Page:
3 views

Uploaded by balrajjadon

save

- Estimation Theory
- 1040.pdf
- Engdahl 1998.pdf
- d 3652 - d 3652m - 93 r99 ntjnlvjfra
- Lecture
- ICP-OES
- An_Introduction_to_the_Bootstrap.pdf
- Jackknife Method
- An Illuminating Counter Example
- the uses of the erotic
- C50C50M-13
- Model pemikiran Geometri Van Hiele
- Bootstrapping a Universal Pivot When Nuisance Parameters Are Estimated
- Thoughts on the Secularization of Easter
- Heteroscedasticity3 150218115247 Conversion Gate01
- 7. Sampling and Sampling Distributionsnew.doc
- A Reasoning Teaser
- Transitions Words
- Part4-PanelDataBinaryChoiceModels
- 000465.pdf
- On the Dialogue Form
- Paradoxes
- Elon Musk: Tesla, SpaceX, and the Quest for a Fantastic Future
- Dispatches from Pluto: Lost and Found in the Mississippi Delta
- The Innovators: How a Group of Hackers, Geniuses, and Geeks Created the Digital Revolution
- Sapiens: A Brief History of Humankind
- Yes Please
- The Unwinding: An Inner History of the New America
- This Changes Everything: Capitalism vs. The Climate
- Grand Pursuit: The Story of Economic Genius
- A Heartbreaking Work Of Staggering Genius: A Memoir Based on a True Story
- The Emperor of All Maladies: A Biography of Cancer
- The Prize: The Epic Quest for Oil, Money & Power
- John Adams
- Devil in the Grove: Thurgood Marshall, the Groveland Boys, and the Dawn of a New America
- The World Is Flat 3.0: A Brief History of the Twenty-first Century
- Rise of ISIS: A Threat We Can't Ignore
- The Hard Thing About Hard Things: Building a Business When There Are No Easy Answers
- Smart People Should Build Things: How to Restore Our Culture of Achievement, Build a Path for Entrepreneurs, and Create New Jobs in America
- Team of Rivals: The Political Genius of Abraham Lincoln
- The New Confessions of an Economic Hit Man
- How To Win Friends and Influence People
- Steve Jobs
- Angela's Ashes: A Memoir
- Bad Feminist: Essays
- You Too Can Have a Body Like Mine: A Novel
- The Incarnations: A Novel
- The Light Between Oceans: A Novel
- Leaving Berlin: A Novel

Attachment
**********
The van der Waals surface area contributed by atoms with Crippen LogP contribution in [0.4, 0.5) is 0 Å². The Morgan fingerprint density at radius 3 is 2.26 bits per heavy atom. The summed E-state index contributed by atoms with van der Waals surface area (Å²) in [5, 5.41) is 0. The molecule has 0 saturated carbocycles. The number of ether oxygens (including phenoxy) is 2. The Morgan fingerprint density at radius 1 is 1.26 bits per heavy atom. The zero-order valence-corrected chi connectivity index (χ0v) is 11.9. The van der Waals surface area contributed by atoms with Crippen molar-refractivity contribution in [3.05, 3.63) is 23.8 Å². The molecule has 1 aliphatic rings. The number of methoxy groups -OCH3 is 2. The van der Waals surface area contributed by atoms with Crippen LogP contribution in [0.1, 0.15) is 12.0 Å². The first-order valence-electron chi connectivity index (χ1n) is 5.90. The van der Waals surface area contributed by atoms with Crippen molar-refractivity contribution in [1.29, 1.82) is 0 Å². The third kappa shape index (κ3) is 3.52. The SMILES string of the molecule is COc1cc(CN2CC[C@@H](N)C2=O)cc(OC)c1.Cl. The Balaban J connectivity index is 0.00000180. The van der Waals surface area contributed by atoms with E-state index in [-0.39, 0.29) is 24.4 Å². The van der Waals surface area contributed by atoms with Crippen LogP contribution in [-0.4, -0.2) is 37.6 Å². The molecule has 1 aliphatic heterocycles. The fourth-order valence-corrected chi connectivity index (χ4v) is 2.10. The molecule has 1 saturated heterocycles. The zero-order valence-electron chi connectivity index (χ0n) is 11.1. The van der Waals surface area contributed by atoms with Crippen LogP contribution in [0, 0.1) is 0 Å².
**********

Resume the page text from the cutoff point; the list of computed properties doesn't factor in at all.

- The Silver Linings Playbook: A Novel
- The Sympathizer: A Novel (Pulitzer Prize for Fiction)
- Extremely Loud and Incredibly Close: A Novel
- A Man Called Ove: A Novel
- The Master
- Bel Canto
- We Are Not Ourselves: A Novel
- The First Bad Man: A Novel
- The Rosie Project: A Novel
- The Blazing World: A Novel
- The Flamethrowers: A Novel
- Brooklyn: A Novel
- Life of Pi
- The Love Affairs of Nathaniel P.: A Novel
- The Bonfire of the Vanities: A Novel
- Lovers at the Chameleon Club, Paris 1932: A Novel
- The Perks of Being a Wallflower
- My Sister's Keeper: A Novel
- A Prayer for Owen Meany: A Novel
- The Cider House Rules
- Wolf Hall: A Novel
- The Art of Racing in the Rain: A Novel
- The Wallcreeper
- Interpreter of Maladies
- The Kitchen House: A Novel
- Beautiful Ruins: A Novel

You are on page 1of 43

Robin Hanson

Associate Professor of Economics

George Mason University

We Disagree, Knowingly

• Stylized Facts:

– Argue in science/politics, bets on stocks/sports

– Especially regarding ability, when hard to check

• Less on “There’s another tree”

– Dismiss dumber, but not defer to smarter

– Disagree not embarrass, its absence can

– Given any free pair, find many disagree topics

• Even people who think rationals should not disagree

• Precise: we can publicly predict direction of

other’s next opinion, relative to what we say

We Can’t Agree to Disagree

Nobel Prize 2005 his most cited paper by x2

Agent 1 Info Set

Aumann 1976 assumed:

• Any information

• Of possible worlds

• Common knowledge

• Of exact E1[x], E2[x]

• Would say next

• For Bayesians

• With common priors

• If seek truth, not lie, josh,

or misunderstand

Common Knowledge Set Agent 2 Info Set

John estimates car age E1[x]

**“It wasn’t “I’ve never
**

shiny” been wrong

before”

“I can still

“It picture it”

sounded “I had a good

old” viewing angle”

“Fred said so”

**age 7 here “Mary is blind”
**

age 2 here

Mary estimates

car age E2[x]

age 7 here

age 2 here

Agree If Averages Same

E1[x] =

E2[x]

Aumann (1976)

Annals Stat. 4(6):1236-9.

We Can’t Agree to Disagree

Aumann in 1976: Since generalized to:

• Any information

• Of possible worlds Impossible worlds

• Common knowledge Common Belief

• Of exact E1[x], E2[x] A f(•, •), or who max

• Would say next Last ±(E1[x] - E1[E2[x]])

• For Bayesians At core, or Wannabe

• With common priors Symmetric prior origins

• If seek truth, not lie or

misunderstand

We Can’t Agree to Disagree

Aumann in 1976: Since generalized to:

• Any information

• Of possible worlds Impossible worlds

• Common knowledge Common Belief

• Of exact E1[x], E2[x] A f(•, •), or who max

• Would say next Last ±(E1[x] - E1[E2[x]])

• For Bayesians At core, or Wannabe

• With common priors Symmetric prior origins